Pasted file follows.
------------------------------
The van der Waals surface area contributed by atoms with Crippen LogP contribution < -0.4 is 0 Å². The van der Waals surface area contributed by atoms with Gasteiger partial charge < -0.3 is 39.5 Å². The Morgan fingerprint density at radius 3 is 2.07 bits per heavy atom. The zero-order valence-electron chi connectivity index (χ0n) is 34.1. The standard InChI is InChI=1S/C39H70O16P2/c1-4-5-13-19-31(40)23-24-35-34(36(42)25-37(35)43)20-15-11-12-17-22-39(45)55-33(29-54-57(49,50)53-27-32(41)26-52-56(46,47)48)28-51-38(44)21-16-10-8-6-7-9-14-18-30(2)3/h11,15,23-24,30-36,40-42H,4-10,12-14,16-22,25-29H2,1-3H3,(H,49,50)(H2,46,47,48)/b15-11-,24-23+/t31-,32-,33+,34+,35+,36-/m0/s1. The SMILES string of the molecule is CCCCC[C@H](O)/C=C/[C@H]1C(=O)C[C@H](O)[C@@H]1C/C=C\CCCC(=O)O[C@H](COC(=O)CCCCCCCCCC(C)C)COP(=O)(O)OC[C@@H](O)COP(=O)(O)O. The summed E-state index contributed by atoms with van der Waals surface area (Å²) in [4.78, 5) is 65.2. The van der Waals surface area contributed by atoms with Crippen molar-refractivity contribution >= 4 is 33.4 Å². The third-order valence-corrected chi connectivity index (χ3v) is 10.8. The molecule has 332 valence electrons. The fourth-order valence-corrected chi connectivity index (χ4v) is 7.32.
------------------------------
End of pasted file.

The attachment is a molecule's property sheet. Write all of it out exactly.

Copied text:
The van der Waals surface area contributed by atoms with Crippen LogP contribution < -0.4 is 0 Å². The van der Waals surface area contributed by atoms with Gasteiger partial charge < -0.3 is 39.5 Å². The Morgan fingerprint density at radius 3 is 2.07 bits per heavy atom. The zero-order valence-electron chi connectivity index (χ0n) is 34.1. The standard InChI is InChI=1S/C39H70O16P2/c1-4-5-13-19-31(40)23-24-35-34(36(42)25-37(35)43)20-15-11-12-17-22-39(45)55-33(29-54-57(49,50)53-27-32(41)26-52-56(46,47)48)28-51-38(44)21-16-10-8-6-7-9-14-18-30(2)3/h11,15,23-24,30-36,40-42H,4-10,12-14,16-22,25-29H2,1-3H3,(H,49,50)(H2,46,47,48)/b15-11-,24-23+/t31-,32-,33+,34+,35+,36-/m0/s1. The SMILES string of the molecule is CCCCC[C@H](O)/C=C/[C@H]1C(=O)C[C@H](O)[C@@H]1C/C=C\CCCC(=O)O[C@H](COC(=O)CCCCCCCCCC(C)C)COP(=O)(O)OC[C@@H](O)COP(=O)(O)O. The summed E-state index contributed by atoms with van der Waals surface area (Å²) in [4.78, 5) is 65.2. The van der Waals surface area contributed by atoms with Crippen molar-refractivity contribution >= 4 is 33.4 Å². The third-order valence-corrected chi connectivity index (χ3v) is 10.8. The molecule has 332 valence electrons. The fourth-order valence-corrected chi connectivity index (χ4v) is 7.32.